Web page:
Thanks to the a book by Riccardo Gabarrini and Aki Kaku, (Capire i Kanji – Understanding Kanji), it is possible to discover the graphic evolution that, over the centuries, led to today’s kanji “心” which means “heart”.
From a heart drawn in a way very similar to our modern symbol, Japanese culture elaborated on to a shape withsome lines to distinguish the two atria of the heart with two drops of blood up to trying to describe an artery.
As a novice kanji student I would have much preferred the archaic form of heart because it is certainly easier to remember…but never mind!
What fascinates me about kanji is above all the deep meaning that the Japanese people give to these complex traits.
For example, backto the kanji we are talking about in this post, focusing just on the concept of “heart” would be a very poor translation.
In fact, Japanese culture understands it as a concept of soul seen as the spirit of a person which includes both the heart [心臓 Shinzō intended as organ] and the mind [心身 Shinshin intended as mind and body]. Not just that, feelings [本心 Honshin seen as the real intention, the real feeling that one feels but does not show], sensations [安心 Anshin seen as relief, feeling safe] and desires [ 向上心 Koujoushin understood as ambition, desire to improve].
If we consider that, all these meanings and concepts are perceptible above all in our chest and not in our head. And in the chest beats our heart!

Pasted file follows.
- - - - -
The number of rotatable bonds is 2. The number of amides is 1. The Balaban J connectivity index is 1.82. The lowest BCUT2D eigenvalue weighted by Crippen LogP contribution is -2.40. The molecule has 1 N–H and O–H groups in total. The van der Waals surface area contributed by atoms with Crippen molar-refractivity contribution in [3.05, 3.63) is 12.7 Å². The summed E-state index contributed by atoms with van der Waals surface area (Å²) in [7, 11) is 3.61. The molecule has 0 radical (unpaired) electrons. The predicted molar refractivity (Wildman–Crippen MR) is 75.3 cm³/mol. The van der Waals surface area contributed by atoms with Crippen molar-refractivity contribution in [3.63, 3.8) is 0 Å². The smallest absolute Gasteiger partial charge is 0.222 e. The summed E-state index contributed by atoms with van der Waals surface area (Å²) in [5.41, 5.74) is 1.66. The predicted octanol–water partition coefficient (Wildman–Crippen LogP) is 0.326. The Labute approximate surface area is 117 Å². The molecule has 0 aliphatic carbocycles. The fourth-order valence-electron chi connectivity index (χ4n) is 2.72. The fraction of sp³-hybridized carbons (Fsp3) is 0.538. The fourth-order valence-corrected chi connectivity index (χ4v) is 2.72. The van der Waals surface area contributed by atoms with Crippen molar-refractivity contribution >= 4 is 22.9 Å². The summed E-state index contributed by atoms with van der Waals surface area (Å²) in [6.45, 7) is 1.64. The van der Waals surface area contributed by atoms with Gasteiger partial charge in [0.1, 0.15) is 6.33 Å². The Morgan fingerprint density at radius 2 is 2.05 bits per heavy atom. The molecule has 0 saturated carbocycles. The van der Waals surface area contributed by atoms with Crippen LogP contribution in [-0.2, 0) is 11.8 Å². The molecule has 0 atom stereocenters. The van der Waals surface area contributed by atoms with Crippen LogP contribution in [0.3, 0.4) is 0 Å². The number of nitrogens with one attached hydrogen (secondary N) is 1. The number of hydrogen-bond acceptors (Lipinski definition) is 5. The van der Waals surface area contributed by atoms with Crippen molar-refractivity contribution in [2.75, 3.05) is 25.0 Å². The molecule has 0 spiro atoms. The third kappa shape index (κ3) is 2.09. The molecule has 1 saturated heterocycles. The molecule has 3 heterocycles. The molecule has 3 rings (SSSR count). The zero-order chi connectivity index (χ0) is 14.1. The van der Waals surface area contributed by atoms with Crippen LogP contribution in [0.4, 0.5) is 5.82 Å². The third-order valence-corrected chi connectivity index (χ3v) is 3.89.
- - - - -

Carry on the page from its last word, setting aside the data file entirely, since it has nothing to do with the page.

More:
Those who practice a martial discipline learn over time that it is not a simple educational path in which one learns to give a perfect shape of an attack and a defense technique but there is much more.
Just like with the translation of the heart, a martial art is not just a study of technique but much more.
To understand this “much more”, you need to have the courage to step on the tatami, you need to have the perseverance to rise again after every fall, you need to overcome your own laziness, you need to accept yourself, working for constant self-improvement .
I have been practicing Aikido for more than 10 years… I could add “more than 10 years so far” or “just more than 10 years”…it’s a matter of perspective.
For some it is a very long time for an activity for others it is the minimum time to start learning it.
Personally I can say that in my martial path I have learned a lot about myself, I have tried and still try to keep a balance between yin and yang, between my black and my white. Obviously even in these two colors there is much more than a simple chromatic duality but we will investigate this in an other post.
I end my reflection by wishing each of you to be able to discover the deepest meaning of the heart [心 ] in your life and to live it for a personal path of improvement.
By improving ourselves we will surely contribute to a better world!
Disclaimer: Picture from Pixabay